In today’s technologically advanced world, nearly everyone has or has used a smart phone or tablet—be it an Apple device, an Android device or another various type of mobile device. And if you are one of the many who has used a smart device, then you have probably used mobile applications (or “apps” for short) to get directions, connect with friends, play games, manage different aspects of your life, or one of the many uses that mobile applications offer. At surface level, nearly everyone is familiar with mobile applications, and what they can offer, but what exactly are these “apps,” and what should we, as consumers know about them?
According to a report from the Federal Trade Commission, mobile applications are software programs that are downloaded and accessed directly through a mobile device, such as a smart phone, tablet, music player or over-the-top (OTT) player. Examples of mobile applications that many of us are familiar with are Angry Birds (a game app), Mint (a Finance Management app), EverNote (a note taking and productivity app), Google Chrome (a web browsing app) and Spotify (a music streaming app). It is important to note that some applications are only offered on certain devices. For example, an app developer may only create a version of his or her application for Apple products or vice versa, while another developer may create a version for both types of devices. It really depends on the preferences or objectives of the application developer.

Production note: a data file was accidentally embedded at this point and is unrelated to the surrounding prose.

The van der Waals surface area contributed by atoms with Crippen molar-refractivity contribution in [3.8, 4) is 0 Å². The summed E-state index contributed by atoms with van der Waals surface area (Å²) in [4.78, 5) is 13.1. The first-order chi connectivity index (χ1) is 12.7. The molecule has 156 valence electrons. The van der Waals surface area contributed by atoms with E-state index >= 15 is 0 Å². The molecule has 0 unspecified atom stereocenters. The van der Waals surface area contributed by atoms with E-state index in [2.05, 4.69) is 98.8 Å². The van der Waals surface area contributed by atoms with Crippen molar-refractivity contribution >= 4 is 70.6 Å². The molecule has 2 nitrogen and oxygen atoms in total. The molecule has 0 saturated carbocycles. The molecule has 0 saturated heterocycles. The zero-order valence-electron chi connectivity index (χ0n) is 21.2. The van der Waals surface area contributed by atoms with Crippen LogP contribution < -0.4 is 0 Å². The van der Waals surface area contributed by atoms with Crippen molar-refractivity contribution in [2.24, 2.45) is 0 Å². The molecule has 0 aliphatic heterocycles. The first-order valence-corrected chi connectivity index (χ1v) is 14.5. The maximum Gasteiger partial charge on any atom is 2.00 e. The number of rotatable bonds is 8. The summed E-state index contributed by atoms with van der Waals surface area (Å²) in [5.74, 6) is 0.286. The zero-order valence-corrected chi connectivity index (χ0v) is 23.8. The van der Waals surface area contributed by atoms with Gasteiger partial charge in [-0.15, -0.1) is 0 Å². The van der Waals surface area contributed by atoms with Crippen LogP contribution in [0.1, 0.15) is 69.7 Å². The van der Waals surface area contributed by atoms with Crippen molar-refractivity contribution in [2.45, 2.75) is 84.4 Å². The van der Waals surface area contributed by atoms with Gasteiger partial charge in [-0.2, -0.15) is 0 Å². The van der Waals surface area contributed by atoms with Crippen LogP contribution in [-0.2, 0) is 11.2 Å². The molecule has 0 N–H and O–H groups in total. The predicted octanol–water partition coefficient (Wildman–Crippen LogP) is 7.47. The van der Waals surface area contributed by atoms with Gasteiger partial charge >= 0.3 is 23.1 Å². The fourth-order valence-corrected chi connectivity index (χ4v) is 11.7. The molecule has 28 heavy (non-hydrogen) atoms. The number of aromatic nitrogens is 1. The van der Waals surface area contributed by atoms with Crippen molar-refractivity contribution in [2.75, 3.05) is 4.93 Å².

Furthermore the applications mentioned, and all other mobile applications are offered through a marketplace, where users can directly download them. Users who have an Apple product download applications from the “Apple App Store,” while Android users download their applications from the “Google Play Store,” and gaming consoles like the PlayStation offer apps in its PlayStation Store. Again, some may be available only in the Play Store, and vice versa. Some applications are completely free, some are free to download but offer in-app purchases, and other applications charge a (usually small) fee to be downloaded (FTC, n.d.). Because of the widespread use and almost dependency on mobile applications, there has a developed a huge industry for app development, and even if an application is free, the individual or company that developed the app is most likely still earning a ton of money through in-app advertisements. Catherine Clifford, a highly-respected industry expert and editor for Entrepreneur Magazine, predicts that by 2017, the mobile application market will be a $77 billion industry What that means for consumers is that there will be thousands if not tens of thousands more mobile applications being offered in the near future, and it will only continue to grow. Because users often have a lot of important information on their mobile devices, and mobile applications often require access to certain parts of that information, as mobile applications become more and more dominant, it is very important for users to remain cautious and knowledgeable when downloading applications and which applications they should share their information with. Mobile applications do have the potential to bring unfathomable benefit to users everywhere, but they can also increase issues such as identity theft and credit card fraud, so users need to be very aware of potentially dangerous applications. Like anything in life, applications must be approached with a bit of caution. When downloading applications it’s recommended to always download apps that are reputable and have a lot of positive reviews.